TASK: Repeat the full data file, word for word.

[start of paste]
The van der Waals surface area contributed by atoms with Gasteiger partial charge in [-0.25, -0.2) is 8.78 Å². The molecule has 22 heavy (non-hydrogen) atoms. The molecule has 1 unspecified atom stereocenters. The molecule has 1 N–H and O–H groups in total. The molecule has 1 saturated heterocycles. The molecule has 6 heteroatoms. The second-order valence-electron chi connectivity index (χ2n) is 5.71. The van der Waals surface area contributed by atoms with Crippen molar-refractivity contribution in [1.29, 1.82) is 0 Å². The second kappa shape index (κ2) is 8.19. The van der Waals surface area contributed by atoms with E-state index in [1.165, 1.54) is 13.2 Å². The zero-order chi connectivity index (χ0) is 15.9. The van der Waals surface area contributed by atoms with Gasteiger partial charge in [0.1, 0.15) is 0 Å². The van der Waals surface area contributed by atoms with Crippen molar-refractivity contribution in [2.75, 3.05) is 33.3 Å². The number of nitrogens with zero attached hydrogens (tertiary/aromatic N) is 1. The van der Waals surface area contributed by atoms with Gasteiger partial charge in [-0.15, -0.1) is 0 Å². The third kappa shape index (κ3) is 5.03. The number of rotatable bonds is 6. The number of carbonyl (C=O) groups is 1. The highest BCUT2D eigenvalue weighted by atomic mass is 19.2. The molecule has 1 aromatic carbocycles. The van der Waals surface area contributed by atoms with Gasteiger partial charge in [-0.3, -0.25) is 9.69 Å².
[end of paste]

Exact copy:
The van der Waals surface area contributed by atoms with Gasteiger partial charge in [-0.25, -0.2) is 8.78 Å². The molecule has 22 heavy (non-hydrogen) atoms. The molecule has 1 unspecified atom stereocenters. The molecule has 1 N–H and O–H groups in total. The molecule has 1 saturated heterocycles. The molecule has 6 heteroatoms. The second-order valence-electron chi connectivity index (χ2n) is 5.71. The van der Waals surface area contributed by atoms with Crippen molar-refractivity contribution in [1.29, 1.82) is 0 Å². The second kappa shape index (κ2) is 8.19. The van der Waals surface area contributed by atoms with E-state index in [1.165, 1.54) is 13.2 Å². The zero-order chi connectivity index (χ0) is 15.9. The van der Waals surface area contributed by atoms with Gasteiger partial charge in [0.1, 0.15) is 0 Å². The van der Waals surface area contributed by atoms with Crippen molar-refractivity contribution in [2.75, 3.05) is 33.3 Å². The number of nitrogens with zero attached hydrogens (tertiary/aromatic N) is 1. The van der Waals surface area contributed by atoms with Gasteiger partial charge in [-0.15, -0.1) is 0 Å². The third kappa shape index (κ3) is 5.03. The number of rotatable bonds is 6. The number of carbonyl (C=O) groups is 1. The highest BCUT2D eigenvalue weighted by atomic mass is 19.2. The molecule has 1 aromatic carbocycles. The van der Waals surface area contributed by atoms with Gasteiger partial charge in [-0.3, -0.25) is 9.69 Å².